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Richard Larsen: Fear Government, not Corporations

October 29th, 2009 by Halli

By Richard Larsen

There are many among us who seem to make a sport of bashing business and the free market system. They appropriately point out the egregious moral and legal failures of some firms but then ascribe culpability to all in the corporate world equally. At the national level, it’s become a “pro sport” as professional politicians exculpate or absolve themselves of all their regulatory blunders creating the business environment companies must function in and cast blame on the corporate world for all that they can’t blame on our former president.

This bashing and fear of American corporations was well articulated by a recent contributor to the Journal blogs who said, “Not only is it appropriate to keep corporate transgressions ever present in any debate concerning the state of our economy, but that unless we do, capitalism as we once knew it will continue its metamorphosis into a controlling entity that has undermined the very Democracy that enabled it to exist.”

Yet what power is wielded by any corporation that even comes close to that which is held by government? Logically, there is much more to fear about government than there ever is to fear about the business world. Businesses make things, sell things, provide service, all to generate a profit so they can grow bigger, hire more people, sell more gadgets, and acquire other companies.

The larger companies grow, the greater their potential impact on the economy and their influence with lawmakers. But they have no more power with politicians than what the politicians grant. In spite of potential influence in D.C., corporations cannot deprive us of our civil or constitutional rights. Corporate policy sometimes can affect their employees and in some cases, their customers. But corporations cannot take away our collective freedom of speech, freedom of religion, freedom of association, freedom to own firearms. In short, they cannot deprive us of our constitutionally guaranteed freedoms. They cannot force us to give them 30% of our income. Their boards of directors cannot vote to force all of us to part with our earnings to pay for their pet projects and payback for political favors.

However, government can do all of those things. And government is actively engaged in this assault on individual freedom and liberty right before our very eyes. They can force us to pay $1600 more for our energy consumption as a tax. They can force us pay up to $6,000 per household for a public health-insurance plan. And once that is in place, they can dictate our diets and consumption habits for eligibility in the public health plan. They can force us to list all of our firearms on our tax form. They can force any reference of God out of the public sphere, if it smacks of anything Christian. They can do all these things. And they are doing them.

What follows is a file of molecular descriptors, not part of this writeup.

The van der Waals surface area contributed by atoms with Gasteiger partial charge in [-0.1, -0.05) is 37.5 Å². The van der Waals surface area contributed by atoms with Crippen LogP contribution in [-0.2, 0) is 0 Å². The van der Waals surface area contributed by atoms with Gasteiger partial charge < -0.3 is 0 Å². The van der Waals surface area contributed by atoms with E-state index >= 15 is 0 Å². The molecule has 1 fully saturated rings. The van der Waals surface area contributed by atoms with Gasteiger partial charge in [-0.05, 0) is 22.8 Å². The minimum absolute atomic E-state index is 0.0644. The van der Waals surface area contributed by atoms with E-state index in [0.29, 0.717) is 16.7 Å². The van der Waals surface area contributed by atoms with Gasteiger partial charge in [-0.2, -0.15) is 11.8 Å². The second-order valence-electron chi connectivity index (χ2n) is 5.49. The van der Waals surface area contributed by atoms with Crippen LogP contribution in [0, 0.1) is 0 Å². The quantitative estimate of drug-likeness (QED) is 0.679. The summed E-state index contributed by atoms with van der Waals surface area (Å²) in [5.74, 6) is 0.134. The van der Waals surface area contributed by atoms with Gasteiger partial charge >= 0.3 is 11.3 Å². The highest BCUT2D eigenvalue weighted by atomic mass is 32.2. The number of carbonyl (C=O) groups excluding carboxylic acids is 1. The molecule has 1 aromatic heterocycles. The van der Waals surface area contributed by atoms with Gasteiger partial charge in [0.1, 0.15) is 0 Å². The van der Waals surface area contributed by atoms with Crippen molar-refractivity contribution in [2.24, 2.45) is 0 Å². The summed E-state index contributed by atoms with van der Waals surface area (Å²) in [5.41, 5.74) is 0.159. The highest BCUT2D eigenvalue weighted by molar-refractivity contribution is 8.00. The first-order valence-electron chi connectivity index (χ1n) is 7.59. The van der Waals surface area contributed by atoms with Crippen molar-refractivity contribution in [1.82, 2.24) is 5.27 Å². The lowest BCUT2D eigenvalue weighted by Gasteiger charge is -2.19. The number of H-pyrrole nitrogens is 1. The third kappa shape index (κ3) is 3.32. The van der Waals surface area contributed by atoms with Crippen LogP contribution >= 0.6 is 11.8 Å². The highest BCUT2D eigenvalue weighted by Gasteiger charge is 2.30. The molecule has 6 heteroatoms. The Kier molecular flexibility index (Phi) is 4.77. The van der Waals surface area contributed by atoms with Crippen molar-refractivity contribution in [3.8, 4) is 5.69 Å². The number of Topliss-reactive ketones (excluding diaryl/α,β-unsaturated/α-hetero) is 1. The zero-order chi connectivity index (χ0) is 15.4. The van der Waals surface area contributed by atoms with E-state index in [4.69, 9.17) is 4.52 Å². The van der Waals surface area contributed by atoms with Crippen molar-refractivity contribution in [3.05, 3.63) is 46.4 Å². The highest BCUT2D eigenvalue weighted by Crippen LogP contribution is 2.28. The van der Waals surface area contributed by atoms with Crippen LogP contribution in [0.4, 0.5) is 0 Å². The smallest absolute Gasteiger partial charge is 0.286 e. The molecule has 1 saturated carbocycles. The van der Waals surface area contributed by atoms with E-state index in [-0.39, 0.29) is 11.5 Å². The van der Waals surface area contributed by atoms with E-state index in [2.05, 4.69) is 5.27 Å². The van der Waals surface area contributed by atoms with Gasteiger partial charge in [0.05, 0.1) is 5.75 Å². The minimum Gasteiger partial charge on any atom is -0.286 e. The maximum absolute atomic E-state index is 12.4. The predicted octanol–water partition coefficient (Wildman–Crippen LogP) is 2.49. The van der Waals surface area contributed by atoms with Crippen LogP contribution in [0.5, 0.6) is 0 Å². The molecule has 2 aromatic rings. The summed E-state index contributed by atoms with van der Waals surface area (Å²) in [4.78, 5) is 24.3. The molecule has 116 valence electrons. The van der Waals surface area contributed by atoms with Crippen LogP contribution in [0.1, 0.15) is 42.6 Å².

As governments’ appetite for spending increases, so likewise their need to expropriate more of our income increases. With a vote in Washington, we can lose more of our earnings. We can lose more of our liberties. We can be coerced into doing things we have moral, legal, and constitutional objections to. Corporations don’t have that power.

With the factual realization that government has the power to eliminate or minimize our freedoms, and corporations do not, which should we fear more? I can choose not to buy from a company because I object to their policies. But I have no such luxury to withhold my taxes for objectionable cause. I can choose to live outside of a corporations’ influence, but as an American, I cannot simply choose to live outside the parameters of government policy, regulation, and laws.

There is no inherent virtue in government or in capitalism per se, but there is inherent virtue in liberty. Both government and corporations should abide by those same constitutional precepts that were designed to assure individual liberty, and rather than abridging those rights, affirming and perpetuating them. Neither the absolutism of socialism nor unbridled capitalism morally serve the greater interests of the nation. But freedom does.

There is ample reason to be wary of corporations, but not to fear them. After all, they have little power over our fundamental liberties and freedoms. But with a legislative vote and the stroke of a pen, government can, and actively is, reshaping America from the land of the free to the land of the oppressed.

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Posted in Constitutional Issues, Guest Posts, National Sovereignty, Politics in General, Presidential Politics | No Comments »

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